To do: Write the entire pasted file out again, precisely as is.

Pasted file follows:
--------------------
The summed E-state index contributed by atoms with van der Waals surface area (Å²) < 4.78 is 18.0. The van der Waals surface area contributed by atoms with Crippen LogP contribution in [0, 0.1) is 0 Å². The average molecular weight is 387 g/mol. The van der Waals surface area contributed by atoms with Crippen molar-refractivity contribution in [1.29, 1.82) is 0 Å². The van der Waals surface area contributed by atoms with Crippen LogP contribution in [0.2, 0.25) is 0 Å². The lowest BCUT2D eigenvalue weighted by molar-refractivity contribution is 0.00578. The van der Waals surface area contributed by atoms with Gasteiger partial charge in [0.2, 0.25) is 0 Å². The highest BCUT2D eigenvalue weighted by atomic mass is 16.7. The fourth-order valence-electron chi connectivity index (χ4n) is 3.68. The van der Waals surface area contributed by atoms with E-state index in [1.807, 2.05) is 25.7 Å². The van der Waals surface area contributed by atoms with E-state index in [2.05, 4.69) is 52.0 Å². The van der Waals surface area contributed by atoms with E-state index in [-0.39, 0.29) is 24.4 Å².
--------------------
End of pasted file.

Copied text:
The summed E-state index contributed by atoms with van der Waals surface area (Å²) < 4.78 is 18.0. The van der Waals surface area contributed by atoms with Crippen LogP contribution in [0, 0.1) is 0 Å². The average molecular weight is 387 g/mol. The van der Waals surface area contributed by atoms with Crippen molar-refractivity contribution in [1.29, 1.82) is 0 Å². The van der Waals surface area contributed by atoms with Crippen LogP contribution in [0.2, 0.25) is 0 Å². The lowest BCUT2D eigenvalue weighted by molar-refractivity contribution is 0.00578. The van der Waals surface area contributed by atoms with Gasteiger partial charge in [0.2, 0.25) is 0 Å². The highest BCUT2D eigenvalue weighted by atomic mass is 16.7. The fourth-order valence-electron chi connectivity index (χ4n) is 3.68. The van der Waals surface area contributed by atoms with E-state index in [1.807, 2.05) is 25.7 Å². The van der Waals surface area contributed by atoms with E-state index in [2.05, 4.69) is 52.0 Å². The van der Waals surface area contributed by atoms with E-state index in [-0.39, 0.29) is 24.4 Å².